2. Samuel Adams
Of all of the Founders of the American Revolution, Samuel Adams was perhaps the revolutionary-est. And if for nothing else, the fact that his revolutionary fervor and tactics toward Loyalists during the Revolution has some modern-day liberals blasting him as no more than a common thug, Samuel Adams gets the title of badass.
It was Adams’s letter calling for cooperation among the colonies that led the British to send troops to occupy Boston in the first place. Adams’s response: to quit calling for cooperation and start coordinating it. His “committee of correspondence” system linked patriots throughout the colonies and formed the organizational basis for the Revolution to come.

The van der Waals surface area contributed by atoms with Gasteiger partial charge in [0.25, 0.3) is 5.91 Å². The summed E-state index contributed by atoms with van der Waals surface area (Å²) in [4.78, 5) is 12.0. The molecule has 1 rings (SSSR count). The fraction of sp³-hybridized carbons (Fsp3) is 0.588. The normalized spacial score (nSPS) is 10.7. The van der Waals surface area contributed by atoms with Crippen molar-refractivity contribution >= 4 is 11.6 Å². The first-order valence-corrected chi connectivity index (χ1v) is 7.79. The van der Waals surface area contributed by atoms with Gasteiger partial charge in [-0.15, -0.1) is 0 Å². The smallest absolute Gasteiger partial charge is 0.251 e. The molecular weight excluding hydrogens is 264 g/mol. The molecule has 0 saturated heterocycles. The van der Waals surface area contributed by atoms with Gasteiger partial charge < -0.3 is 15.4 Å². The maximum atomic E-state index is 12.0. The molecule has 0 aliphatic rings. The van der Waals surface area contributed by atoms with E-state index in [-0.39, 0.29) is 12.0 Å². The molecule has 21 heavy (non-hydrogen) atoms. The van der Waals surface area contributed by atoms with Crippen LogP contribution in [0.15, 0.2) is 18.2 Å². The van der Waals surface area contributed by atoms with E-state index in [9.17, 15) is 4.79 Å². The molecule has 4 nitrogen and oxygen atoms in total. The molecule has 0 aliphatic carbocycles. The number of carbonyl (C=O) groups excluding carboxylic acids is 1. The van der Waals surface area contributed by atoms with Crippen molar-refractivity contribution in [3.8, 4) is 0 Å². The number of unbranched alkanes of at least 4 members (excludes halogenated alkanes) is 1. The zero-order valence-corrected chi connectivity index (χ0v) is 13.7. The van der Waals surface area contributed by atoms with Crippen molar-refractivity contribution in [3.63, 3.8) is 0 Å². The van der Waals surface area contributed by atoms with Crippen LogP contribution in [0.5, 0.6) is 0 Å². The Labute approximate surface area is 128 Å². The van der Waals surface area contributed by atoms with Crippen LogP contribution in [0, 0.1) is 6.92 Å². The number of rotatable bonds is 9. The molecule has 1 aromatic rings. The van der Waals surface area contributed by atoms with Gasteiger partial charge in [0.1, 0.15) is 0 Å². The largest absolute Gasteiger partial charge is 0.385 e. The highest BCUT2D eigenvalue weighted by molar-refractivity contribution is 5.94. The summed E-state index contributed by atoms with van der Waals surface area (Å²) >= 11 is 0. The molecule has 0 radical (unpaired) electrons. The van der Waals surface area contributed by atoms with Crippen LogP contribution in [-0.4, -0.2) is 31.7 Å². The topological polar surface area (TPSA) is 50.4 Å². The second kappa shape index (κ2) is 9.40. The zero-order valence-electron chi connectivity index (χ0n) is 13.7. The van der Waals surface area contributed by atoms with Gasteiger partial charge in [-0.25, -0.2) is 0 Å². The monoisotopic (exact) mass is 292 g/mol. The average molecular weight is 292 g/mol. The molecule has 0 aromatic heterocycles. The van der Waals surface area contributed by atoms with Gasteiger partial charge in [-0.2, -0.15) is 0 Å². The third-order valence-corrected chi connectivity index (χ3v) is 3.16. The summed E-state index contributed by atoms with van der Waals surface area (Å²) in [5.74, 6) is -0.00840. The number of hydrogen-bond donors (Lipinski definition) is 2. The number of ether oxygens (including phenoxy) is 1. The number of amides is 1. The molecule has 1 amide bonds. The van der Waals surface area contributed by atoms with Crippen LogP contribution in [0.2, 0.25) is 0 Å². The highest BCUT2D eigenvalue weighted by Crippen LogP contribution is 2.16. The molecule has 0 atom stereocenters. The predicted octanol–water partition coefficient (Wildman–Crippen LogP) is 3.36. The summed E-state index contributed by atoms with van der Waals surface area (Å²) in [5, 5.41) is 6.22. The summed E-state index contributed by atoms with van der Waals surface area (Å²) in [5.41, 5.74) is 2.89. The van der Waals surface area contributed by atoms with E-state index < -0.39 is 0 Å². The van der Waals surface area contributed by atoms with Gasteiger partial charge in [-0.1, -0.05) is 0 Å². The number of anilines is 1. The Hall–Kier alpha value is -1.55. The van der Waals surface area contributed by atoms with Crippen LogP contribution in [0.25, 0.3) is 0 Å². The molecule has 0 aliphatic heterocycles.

Stories of the extent of Sam Adams’s involvement in the Boston Tea Party range from one of his fiery speeches merely being the accidental inspiration for it, to his actually putting on war paint and throwing crates into the harbor.
“No taxation without representation” was the unifying theme behind much of Adams’s rhetoric, including this line from his speech protesting the Sugar Act:
For if our Trade may be taxed, why not our Lands? Why not the Produce of our Lands & everything we possess or make use of?
John Roberts, call your office.
Thomas Jefferson called Samuel Adams “truly the Man of the Revolution.” For his fearless and tireless efforts to form a new nation, no matter how many troops King George sent to quiet things down, Samuel Adams was a badass.